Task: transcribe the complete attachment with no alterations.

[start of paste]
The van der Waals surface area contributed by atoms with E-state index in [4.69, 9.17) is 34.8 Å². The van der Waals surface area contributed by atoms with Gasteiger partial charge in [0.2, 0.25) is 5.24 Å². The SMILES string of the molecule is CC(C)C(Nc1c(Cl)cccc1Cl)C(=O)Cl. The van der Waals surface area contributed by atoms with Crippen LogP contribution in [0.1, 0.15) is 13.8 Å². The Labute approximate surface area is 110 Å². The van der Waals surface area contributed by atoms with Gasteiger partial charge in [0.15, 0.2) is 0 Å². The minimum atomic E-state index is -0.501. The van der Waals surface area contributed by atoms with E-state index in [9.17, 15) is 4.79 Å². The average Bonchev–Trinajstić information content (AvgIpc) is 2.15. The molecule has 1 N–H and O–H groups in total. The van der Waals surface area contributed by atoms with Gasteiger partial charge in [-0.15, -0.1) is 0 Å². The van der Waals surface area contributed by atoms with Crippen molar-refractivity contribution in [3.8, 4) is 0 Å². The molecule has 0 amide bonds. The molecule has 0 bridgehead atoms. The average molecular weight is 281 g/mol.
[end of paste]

The van der Waals surface area contributed by atoms with E-state index in [4.69, 9.17) is 34.8 Å². The van der Waals surface area contributed by atoms with Gasteiger partial charge in [0.2, 0.25) is 5.24 Å². The SMILES string of the molecule is CC(C)C(Nc1c(Cl)cccc1Cl)C(=O)Cl. The van der Waals surface area contributed by atoms with Crippen LogP contribution in [0.1, 0.15) is 13.8 Å². The Labute approximate surface area is 110 Å². The van der Waals surface area contributed by atoms with Gasteiger partial charge in [0.15, 0.2) is 0 Å². The minimum atomic E-state index is -0.501. The van der Waals surface area contributed by atoms with E-state index in [9.17, 15) is 4.79 Å². The average Bonchev–Trinajstić information content (AvgIpc) is 2.15. The molecule has 1 N–H and O–H groups in total. The van der Waals surface area contributed by atoms with Gasteiger partial charge in [-0.15, -0.1) is 0 Å². The van der Waals surface area contributed by atoms with Crippen molar-refractivity contribution in [3.8, 4) is 0 Å². The molecule has 0 amide bonds. The molecule has 0 bridgehead atoms. The average molecular weight is 281 g/mol.